With funding from Human Resources Development Canada, WEST offers unique training opportunities for women from Windsor-Essex and around the globe. Through skills enhancement and volunteer placements, visible minority women have been prepared for entry to employment and have moved closer to achieving the success they desire.
CAWIC is a not-for-profit organization formed to enhance the success of women in the Canadian construction industry.
An employer’s guide to creating respectful workplaces for women in skilled trades.
Opened in September 2011, the Algonquin Centre for Construction Excellence brings the next generation of carpenters, plumbers, civil engineering technologists, interior designers, and many other trades and professions under a single, green roof in this one-of-a-kind living laboratory.
There aren’t enough skilled workers in Canada but attracting more women to these jobs will go a long way. Here’s why the gender gap exists, and how to fix it. “My dad is an electrician,” she says. “And I had always helped him when I was growing up. I like hands-on work. And, I was looking for something that was a little bit more rewarding than just sitting in an office answering the phone.” So, at 35, Greeley went to trade school.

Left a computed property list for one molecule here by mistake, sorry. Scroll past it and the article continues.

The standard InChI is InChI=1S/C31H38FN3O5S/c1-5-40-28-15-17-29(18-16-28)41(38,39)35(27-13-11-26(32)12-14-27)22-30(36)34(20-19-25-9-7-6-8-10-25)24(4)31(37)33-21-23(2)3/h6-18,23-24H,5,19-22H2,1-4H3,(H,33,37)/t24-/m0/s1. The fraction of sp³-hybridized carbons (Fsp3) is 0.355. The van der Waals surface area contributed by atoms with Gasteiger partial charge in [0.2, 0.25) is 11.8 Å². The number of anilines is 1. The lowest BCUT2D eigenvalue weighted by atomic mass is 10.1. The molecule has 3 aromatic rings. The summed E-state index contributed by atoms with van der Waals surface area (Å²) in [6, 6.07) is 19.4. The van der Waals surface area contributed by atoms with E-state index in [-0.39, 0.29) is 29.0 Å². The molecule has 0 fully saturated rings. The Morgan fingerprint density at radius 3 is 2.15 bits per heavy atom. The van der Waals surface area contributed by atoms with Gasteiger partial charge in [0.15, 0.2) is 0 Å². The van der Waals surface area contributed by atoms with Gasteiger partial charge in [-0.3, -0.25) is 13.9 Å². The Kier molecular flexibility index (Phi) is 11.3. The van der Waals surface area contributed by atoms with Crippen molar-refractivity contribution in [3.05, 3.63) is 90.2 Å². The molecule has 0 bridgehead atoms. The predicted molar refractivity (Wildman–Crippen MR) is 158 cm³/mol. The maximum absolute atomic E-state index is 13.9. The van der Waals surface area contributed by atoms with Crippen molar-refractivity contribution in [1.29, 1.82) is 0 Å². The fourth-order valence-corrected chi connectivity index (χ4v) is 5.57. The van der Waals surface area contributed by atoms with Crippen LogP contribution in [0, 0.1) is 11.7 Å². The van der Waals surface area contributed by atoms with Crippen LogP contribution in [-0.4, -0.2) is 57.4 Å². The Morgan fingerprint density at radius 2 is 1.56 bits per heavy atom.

Catalyst has compiled a few quotes to inspire you and your organization to create a path to inclusion and equality. Because what’s good for women is good for business.
Whether you refer to it as your quarter- or mid-life crisis, boredom with your current role, or stagnation in your company, it is important to know when it’s time to adjust, pivot, or begin something new in your professional world. Career complacency can sneak up on you or quietly brew day by day. In order to avoid finding yourself unfulfilled, dissatisfied, or simply burned out in your current position, ask yourself five questions.